Last entry here I already mentioned one of the issues that came up: my stumbling into several muddles in New Testament studies that I thought had been reasonably resolved by now. Many issues I thought were cut-and-dried are actually mired in complexity, and my research in these areas has absorbed far more time than it should have. The two most annoying examples of this (though not the only ones) are in dating the contents of the New Testament and identifying their authorship and editorial history. There is no consensus on either, even though standard references (like Eerdman's Dictionary of the Bible, The Oxford Dictionary of the Christian Church, and The New Interpreter's Bible) tend to give the impression there is. Even when acknowledging some disagreements, they do not accurately convey the shear number of disagreements and the complexity of determining their relative merits.
In other words, not only is there no consensus, but there are dozens of positions, and arguments for each are elaborate and vast. It was only after over a month of wasting countless hours attempting to pursue these matters to some sort of condensable conclusion that I realized this was a fool's errand. I have changed strategy and will attempt some sort of broader, simpler approach to the issues occupying my chapter on this, though exactly what that will be I am still working out. It will involve, however, a return to what historians actually do in other fields, which New Testament scholars seem to have gotten away from in their zeal to make sense of data that's basically screwed in every conceivable way. For when it comes to establishing the basic parameters of core documents, I have never met the kind of chaos I've encountered in this field in any other subfield of ancient history I've studied. Elsewhere, more often than not, either the matter is settled, or no one pretends it is.
It would bore me (and you) to attempt a thorough account of all I encountered on this subject of late. So I'll just walk you through one tiny example of the countless annoying paths I ended up on. And that only as briefly as I can (which is not very brief at all), since even this one story would bore the bristles off a boar if recounted in detail. It's probably boring enough as it is.
In most standard references or scholarly discussions, it's routinely claimed that the early Christian martyr Ignatius quotes the Gospel of Matthew in his letters, and Ignatius wrote those letters in the year 107 A.D. (or so), therefore Matthew was written before 107 A.D. That would be a fine example of establishing what we call a terminus ante quem, "point [in time] before which," the latest year a particular document could have been written. If either premise were a settled fact, that is. Unfortunately, they aren't. Yet typically this little problem isn't mentioned or explained, and these premises are declared in some form as if no one doubted them.
Already I encountered a general muddle even before getting to this particular vexation. In any other field, when historians don't know the exact year a book was written, they determine a terminus post quem ("point after which," also written terminus a quo) and a terminus ante quem ("point before which," also written terminus ad quem) and then conclude the book was written sometime between those two years. And they admit they can't know any more than that, which is something New Testament scholars tend to gloss over, often wanting to fix the year more exactly than the evidence actually allows, and then browbeat anyone who disagrees with them. In other areas of history we don't try that. If the terminal dates for On Playing with Small Balls (an actual book written by Galen, no kidding) are "between A.D. 150 and 210" then we accept that On Playing with Small Balls may have been written at any time within that sixty-year span. We don't scoff at someone who suggests it could have been written near the end of the author's life, nor claim as if it were a decided fact that it was written at the start of his career instead. Either is possible.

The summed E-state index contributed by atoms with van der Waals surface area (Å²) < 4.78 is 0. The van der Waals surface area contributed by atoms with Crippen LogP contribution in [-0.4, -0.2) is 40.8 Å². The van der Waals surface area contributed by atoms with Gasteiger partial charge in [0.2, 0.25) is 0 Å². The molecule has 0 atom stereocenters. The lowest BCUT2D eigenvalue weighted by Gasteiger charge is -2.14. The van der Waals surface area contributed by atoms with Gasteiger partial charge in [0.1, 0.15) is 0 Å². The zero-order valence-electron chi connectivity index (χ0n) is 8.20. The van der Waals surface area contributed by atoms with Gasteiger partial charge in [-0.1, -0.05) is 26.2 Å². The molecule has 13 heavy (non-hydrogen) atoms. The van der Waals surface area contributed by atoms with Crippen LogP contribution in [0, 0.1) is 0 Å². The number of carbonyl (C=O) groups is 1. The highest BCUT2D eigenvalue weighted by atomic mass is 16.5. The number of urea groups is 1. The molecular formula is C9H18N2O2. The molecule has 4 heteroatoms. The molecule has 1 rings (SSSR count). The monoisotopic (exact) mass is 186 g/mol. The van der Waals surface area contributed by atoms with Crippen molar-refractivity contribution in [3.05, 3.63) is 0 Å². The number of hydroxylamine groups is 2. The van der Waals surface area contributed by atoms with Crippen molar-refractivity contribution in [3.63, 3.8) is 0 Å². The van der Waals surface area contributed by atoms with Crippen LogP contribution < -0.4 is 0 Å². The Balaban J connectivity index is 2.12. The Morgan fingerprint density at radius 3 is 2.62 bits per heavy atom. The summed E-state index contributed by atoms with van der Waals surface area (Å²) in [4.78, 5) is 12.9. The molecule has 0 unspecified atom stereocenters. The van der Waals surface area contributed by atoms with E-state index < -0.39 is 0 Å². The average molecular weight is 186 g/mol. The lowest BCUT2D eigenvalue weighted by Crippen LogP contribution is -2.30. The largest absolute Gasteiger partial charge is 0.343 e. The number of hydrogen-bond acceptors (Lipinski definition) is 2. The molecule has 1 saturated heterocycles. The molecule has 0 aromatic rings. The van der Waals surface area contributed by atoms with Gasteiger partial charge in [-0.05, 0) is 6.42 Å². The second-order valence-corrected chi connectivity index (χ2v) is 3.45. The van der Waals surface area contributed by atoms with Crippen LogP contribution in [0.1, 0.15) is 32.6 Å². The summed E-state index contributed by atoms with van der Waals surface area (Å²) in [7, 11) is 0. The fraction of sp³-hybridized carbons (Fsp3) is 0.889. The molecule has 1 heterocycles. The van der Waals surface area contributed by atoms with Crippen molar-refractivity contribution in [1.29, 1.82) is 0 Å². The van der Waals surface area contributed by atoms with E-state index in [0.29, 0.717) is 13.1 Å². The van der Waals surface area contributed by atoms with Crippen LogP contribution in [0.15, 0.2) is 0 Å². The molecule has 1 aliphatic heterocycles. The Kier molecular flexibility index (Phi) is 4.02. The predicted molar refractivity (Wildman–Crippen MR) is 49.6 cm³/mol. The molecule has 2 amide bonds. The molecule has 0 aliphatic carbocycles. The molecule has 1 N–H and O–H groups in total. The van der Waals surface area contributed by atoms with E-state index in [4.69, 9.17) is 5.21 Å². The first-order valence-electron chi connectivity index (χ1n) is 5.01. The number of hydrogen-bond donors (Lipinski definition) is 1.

But in New Testament studies, the fact that the evidence only establishes termini for Matthew between A.D. 70 and 130 isn't something you will hear about in the references. Indeed, I say 130 only because the possibility that the earliest demonstrable terminus ante quem for Matthew may be as late as 170 involves a dozen more digressions even lengthier than this entire post. Because all the relevant issues of who actually said what and when remains a nightmare of debate so frustrating that I actually gave up on it mid-research, seeing it would take months to continue to any sort of conclusion, and not even a clear conclusion at that. Mind-numbing, truly.
But what about Ignatius? First of all, the year he wrote is not actually known. He doesn't say (which is always odd of Christian letters--real ancient letters were routinely dated). And there is no consensus now, either. Dates from 102 to 117 are still defended by well-qualified scholars, and from what I can tell, any of these are possible. Normally that entails a terminus ante quem of 117, not 107. Until possible dates later than 107 are conclusively refuted, we must accept that the termini for Ignatius are from 102 to 117, so if Ignatius mentions Matthew, that sets a terminus for Matthew of 117, not 107 (because any date up to 117 is possible).
But no, it can't be as simple as that. For yes, of course (as if you didn't see it coming), there is still contention as to whether the letters of Ignatius are even authentic, or which ones are authentic, or whether they have been edited or interpolated, or whether the one datable reference in them (to the reign of Trajan) is inauthentic (and thus Ignatius actually wrote in a different, later reign), and on and on. The concerns are not crank. But sorting through and assessing them all would take months of research. And that's just on this one, entirely, mind-numbingly peripheral issue of the authenticity of the current text of the relevant epistles of Ignatius, all just to establish a terminus ante quem for Matthew!